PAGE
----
‘It,’ adapted from Stephen King’s classic novel, floats above horror to deliver a coming-of-age tale. You’ll float with it.
Stephen King is known for scaring. Pennywise the Dancing Clown, the poster child/demonic entity of It, is the stuff of nightmares. He lures kids into sewers with promises of bright red balloons and “floating” (whatever that means), then chomps on their arms before they can even say “bananza.”
Such is the life story of Georgie Denbrough, the fictional 6-year-old whose biggest mistake was letting a paper boat sink down a sewer drain. As he peers down the grate, he (and the audience) are greeted by glowing yellow eyes and a sickening feeling in the stomach. The film’s introductory scene to Pennywise is a powerful one.
But after that, it stops. Pennywise the clown just isn’t as effective after that gut-wrenching opening scene (during which your digesting lunch will float, too!).
It’s in no part the fault of Bill Skarsgard, the bug-eyed goblin who’s been quietly stealing the show in whatever he appears in (the Divergent series, this summer’s Atomic Blond).
Nor is it the part of its child cast, led by Philadelphia native Jaeden Lieberher, who collectively give the best child cast performance since Stranger Things (and not just because youngster Finn Wolfhard double dips in both productions).
It’s Stephen King’s fault.
Despite its status as one of King’s most famous works, “It” really isn’t that scary of a tale. Admittedly, I’ve never read the book, but the story’s formulaic repetition is easy to pick up on; Pennywise targets one of the seven main kids to spook with their specific fear, the kid escapes (usually by simply running away, the least creative solution), and repeat.
Which isn’t to knock the story of “It” at all. The book deserves its classic status, and Andy Muschietti’s 2017 adaption deserves every heap of praise it will receive. The story of It has always misconstrued itself as prominently a horror. It isn’t. It’s a coming-of-age tale with horrific elements, and at that, it’s in a class of its own.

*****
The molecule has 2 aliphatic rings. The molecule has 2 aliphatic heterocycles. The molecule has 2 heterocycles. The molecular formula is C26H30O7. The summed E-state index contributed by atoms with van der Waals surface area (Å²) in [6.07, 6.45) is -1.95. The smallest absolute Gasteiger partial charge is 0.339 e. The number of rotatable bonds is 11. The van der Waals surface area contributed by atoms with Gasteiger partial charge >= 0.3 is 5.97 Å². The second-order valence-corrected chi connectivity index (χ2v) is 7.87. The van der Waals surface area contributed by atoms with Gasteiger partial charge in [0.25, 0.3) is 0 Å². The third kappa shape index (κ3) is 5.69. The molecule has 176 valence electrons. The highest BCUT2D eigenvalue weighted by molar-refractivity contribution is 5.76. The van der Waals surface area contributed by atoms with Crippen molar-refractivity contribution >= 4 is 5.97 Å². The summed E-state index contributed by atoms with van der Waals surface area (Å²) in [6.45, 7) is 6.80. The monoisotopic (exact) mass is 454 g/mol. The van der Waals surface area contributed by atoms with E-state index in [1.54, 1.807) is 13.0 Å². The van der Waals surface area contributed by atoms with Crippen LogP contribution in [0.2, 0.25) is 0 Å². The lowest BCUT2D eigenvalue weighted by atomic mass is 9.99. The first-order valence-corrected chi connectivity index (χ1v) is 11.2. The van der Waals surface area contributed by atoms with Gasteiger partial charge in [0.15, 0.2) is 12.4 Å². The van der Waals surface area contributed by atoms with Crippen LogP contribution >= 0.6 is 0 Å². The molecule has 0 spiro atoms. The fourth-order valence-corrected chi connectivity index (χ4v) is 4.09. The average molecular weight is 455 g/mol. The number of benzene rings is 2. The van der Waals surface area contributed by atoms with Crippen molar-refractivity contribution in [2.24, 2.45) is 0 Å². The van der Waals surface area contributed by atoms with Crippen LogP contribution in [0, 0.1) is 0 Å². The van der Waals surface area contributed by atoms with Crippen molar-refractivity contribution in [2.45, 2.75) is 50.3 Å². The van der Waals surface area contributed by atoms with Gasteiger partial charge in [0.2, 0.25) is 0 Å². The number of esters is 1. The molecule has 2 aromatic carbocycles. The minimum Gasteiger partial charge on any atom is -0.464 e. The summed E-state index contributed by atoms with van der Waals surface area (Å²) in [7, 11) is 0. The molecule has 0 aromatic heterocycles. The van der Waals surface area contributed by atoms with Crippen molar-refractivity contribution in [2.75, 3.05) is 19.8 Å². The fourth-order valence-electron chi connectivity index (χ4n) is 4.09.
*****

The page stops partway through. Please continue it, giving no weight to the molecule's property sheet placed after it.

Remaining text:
As vehicles for that sentiment, the young cast shines. Lieberher (who first started making waves for his role in 2014’s St. Vincent) makes for a magnetic lead. His character speaks with a stutter that the actor expertly uses to convey his character’s inner fear, juxtaposed against his determined exterior as the leader of the bridge against Pennywise. Act now, get scared later. It’s a philosophy that is used by the most memorable youngster main characters.
Wolfhard, Sophia Lillis, Jack Dylan Grazer, Jeremy Ray Taylor, Wyatt Oleff and Chosen Jacobs round out the cast of kids as the “Loser Club,” social outcasts who bond over being haunted by school bullies and evil clowns. Grazer especially puts in work as Eddie, the bespectacled hypochondriac who often serves as the group’s voice of reason.
New Line Cinema produced the film, in case you forgot it was possible to have horror movies that weren’t released by Blumhouse Productions. While the latter has deservedly hacked its way to the forefront of horror, It is a noticeable change of pace from the countless Paranormal Activities, Purges and Annabelles crowding the horror scene.
Approaching the film’s release, it’s on track for a $50 million to $60 million opening weekend. Not only would that put it on track to become the most successful Stephen King film ever, but it would break records as the largest horror movie opening of all time.
There’s a current trend in the box office where mixing two genres results in creative breakthroughs. Look at the market’s oversaturation of superhero films, for example. Just this year, Marvel has released two genre-benders that allow it to play with conventional superhero movie tropes. Spider-Man: Homecoming was mixed with shades of high school dramedy, while Logan went for a classic western aesthetic. Both paid off critically and financially.
It is taking the genre-blending trend and applying it to the horror market, which is arguably more populated than superheroes. Some of the best moments of the film come from its softer, character-developing moments. Among the film’s most striking images is a scene where the kids play in a lake to a hauntingly beautiful track from Benjamin Wallfisch’s score. In its quieter moments, Muschietti knows exactly how to do more with less.
The film closes with an obvious sequel tease, but for once, splitting a book into two films feels earned. Besides, the bigger payoff from the film’s closing statement is the chemistry between Lieberher and Lillis. Kudos to screenwriters Chase Palmer, Cary Fukunaga and Gary Dauberman for choosing to end this high-concept horror on a quiet character moment, and to Muschietti for trusting these two young performers to carry it through.
At its core, It is a story about childhood fears and memories, and how time and distance can sometimes make you forget them. This film will stick around for awhile, though. ••